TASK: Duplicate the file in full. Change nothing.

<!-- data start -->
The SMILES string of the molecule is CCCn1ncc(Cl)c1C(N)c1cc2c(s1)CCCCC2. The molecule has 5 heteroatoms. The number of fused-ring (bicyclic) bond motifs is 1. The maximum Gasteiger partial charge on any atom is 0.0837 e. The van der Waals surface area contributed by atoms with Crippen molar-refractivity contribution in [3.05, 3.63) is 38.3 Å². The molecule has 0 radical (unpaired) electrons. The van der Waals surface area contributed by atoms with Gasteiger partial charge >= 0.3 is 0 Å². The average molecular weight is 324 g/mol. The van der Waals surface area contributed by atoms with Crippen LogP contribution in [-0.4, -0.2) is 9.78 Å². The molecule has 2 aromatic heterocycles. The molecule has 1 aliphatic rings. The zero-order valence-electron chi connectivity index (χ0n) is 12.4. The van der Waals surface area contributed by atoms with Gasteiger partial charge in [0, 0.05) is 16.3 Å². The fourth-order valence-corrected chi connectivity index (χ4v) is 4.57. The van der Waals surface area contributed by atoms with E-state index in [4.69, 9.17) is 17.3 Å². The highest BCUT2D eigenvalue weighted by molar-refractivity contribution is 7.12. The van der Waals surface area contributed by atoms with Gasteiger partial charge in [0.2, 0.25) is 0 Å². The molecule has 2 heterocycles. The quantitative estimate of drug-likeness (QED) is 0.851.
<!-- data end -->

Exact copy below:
The SMILES string of the molecule is CCCn1ncc(Cl)c1C(N)c1cc2c(s1)CCCCC2. The molecule has 5 heteroatoms. The number of fused-ring (bicyclic) bond motifs is 1. The maximum Gasteiger partial charge on any atom is 0.0837 e. The van der Waals surface area contributed by atoms with Crippen molar-refractivity contribution in [3.05, 3.63) is 38.3 Å². The molecule has 0 radical (unpaired) electrons. The van der Waals surface area contributed by atoms with Gasteiger partial charge >= 0.3 is 0 Å². The average molecular weight is 324 g/mol. The van der Waals surface area contributed by atoms with Crippen LogP contribution in [-0.4, -0.2) is 9.78 Å². The molecule has 2 aromatic heterocycles. The molecule has 1 aliphatic rings. The zero-order valence-electron chi connectivity index (χ0n) is 12.4. The van der Waals surface area contributed by atoms with Gasteiger partial charge in [0, 0.05) is 16.3 Å². The fourth-order valence-corrected chi connectivity index (χ4v) is 4.57. The van der Waals surface area contributed by atoms with E-state index in [4.69, 9.17) is 17.3 Å². The highest BCUT2D eigenvalue weighted by molar-refractivity contribution is 7.12. The van der Waals surface area contributed by atoms with Gasteiger partial charge in [0.2, 0.25) is 0 Å². The molecule has 2 heterocycles. The quantitative estimate of drug-likeness (QED) is 0.851.